Culvert cleaner helps prevent flooding
Beavers looking for a home inside culverts create big problems for drivers and the Department of Public Works in Washington County, New York. The dirt the critters pack inside the culverts causes not only roadway flooding but also a safety hazard for public works employees tasked with clearing out the culverts.
“The safety concerns of the employees entering a culvert in the water were very high because of the potential of being bitten by beavers, snakes, and turtles and even getting leeches,” says Michael Newell with the Washington County Department of Public Works. “And of course, there’s the possibility of getting Giardiasis/beaver fever from potential ingestion of the contaminated water.”
The solution was to design and build a tool to clean culverts without employees having to risk their safety entering water. “We were looking for a tool that would not damage the plastic culverts and [would] fit into a minimum 15-inch diameter culvert and could reach inside up to 20 to 24 feet, especially since the obstruction tends to occur within 10 feet of the culvert opening,” Newell says.
The Culvert Cleaner accomplished just that. It was developed in-house by the engineering department using parts it already had and approximately 40 labor hours. The innovation saves money and time and improves safety for the workers and the community.
2022 Mousetrap booklet online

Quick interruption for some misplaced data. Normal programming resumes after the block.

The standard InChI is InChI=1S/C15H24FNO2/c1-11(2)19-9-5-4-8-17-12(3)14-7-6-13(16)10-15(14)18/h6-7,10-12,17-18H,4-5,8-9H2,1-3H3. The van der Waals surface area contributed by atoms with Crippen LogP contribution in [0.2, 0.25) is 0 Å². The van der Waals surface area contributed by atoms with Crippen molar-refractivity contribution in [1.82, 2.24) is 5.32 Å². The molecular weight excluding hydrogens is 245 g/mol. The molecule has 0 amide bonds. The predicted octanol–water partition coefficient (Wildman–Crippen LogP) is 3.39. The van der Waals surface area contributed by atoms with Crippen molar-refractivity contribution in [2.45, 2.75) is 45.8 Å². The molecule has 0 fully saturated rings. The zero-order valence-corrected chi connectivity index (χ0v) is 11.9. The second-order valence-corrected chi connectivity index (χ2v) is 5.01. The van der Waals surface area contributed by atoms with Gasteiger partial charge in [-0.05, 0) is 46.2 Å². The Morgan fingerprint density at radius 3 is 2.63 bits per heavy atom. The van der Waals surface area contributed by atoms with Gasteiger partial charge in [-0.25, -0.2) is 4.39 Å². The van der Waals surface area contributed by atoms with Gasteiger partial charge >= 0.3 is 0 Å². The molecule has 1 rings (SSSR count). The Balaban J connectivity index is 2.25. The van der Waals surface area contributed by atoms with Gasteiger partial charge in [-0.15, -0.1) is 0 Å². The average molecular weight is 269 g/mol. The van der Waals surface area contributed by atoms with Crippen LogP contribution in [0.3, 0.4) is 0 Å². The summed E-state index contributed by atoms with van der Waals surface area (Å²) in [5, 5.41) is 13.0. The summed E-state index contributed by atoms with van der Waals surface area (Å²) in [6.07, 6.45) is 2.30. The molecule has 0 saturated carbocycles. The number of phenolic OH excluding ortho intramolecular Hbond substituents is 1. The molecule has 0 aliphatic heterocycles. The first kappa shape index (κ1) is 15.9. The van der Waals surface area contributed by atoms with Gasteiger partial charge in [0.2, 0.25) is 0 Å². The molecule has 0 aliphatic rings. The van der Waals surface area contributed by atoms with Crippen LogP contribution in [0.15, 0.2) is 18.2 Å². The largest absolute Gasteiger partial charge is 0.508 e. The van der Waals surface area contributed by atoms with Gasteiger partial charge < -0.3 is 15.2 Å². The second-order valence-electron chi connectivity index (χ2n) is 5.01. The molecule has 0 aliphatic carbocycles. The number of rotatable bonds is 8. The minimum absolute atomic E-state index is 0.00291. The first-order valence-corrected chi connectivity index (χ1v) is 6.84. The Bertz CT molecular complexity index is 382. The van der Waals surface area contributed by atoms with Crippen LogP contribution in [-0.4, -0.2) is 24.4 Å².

Mousetrap entries from all over the
country are in the 2022 booklet.
Newell says the idea for the Culvert Cleaner came to him overnight after watching a few YouTube videos and thinking about history. “I thought about how during the medieval time period, they would keep hitting the door and ramming the door until it opened. I knew the Culvert Cleaner needed to be heavy enough to stay in the culvert without damaging it and [have] no sharp edges to it.”
According to Newell, the first attempt at the Culvert Cleaner was not strong enough, among other limitations, such as not having enough reach. So, they tried it again and successfully built a second one that was stronger with a reach of about 20 feet. The culverts are cleaned out within a couple of minutes using the innovation, exceeding their expectations.
Newell’s advice to other agencies is to “be brave and just take the challenge on. Just do it. Don’t be afraid, and accept the fact that you have options and that there are other tools that can be used.”
He also wants agencies to know that if they are interested in building their own Culvert Cleaner, keep safety in mind: “Safety is very important when it comes to using this tool. Use experienced workers to operate it because it has to be moved just right.”
The project received the 2022 Build a Better Mousetrap Pioneer Award from the National LTAP Association.
- Michael Newell, Washington County Dept. of Public Works (NY), 518-746-2440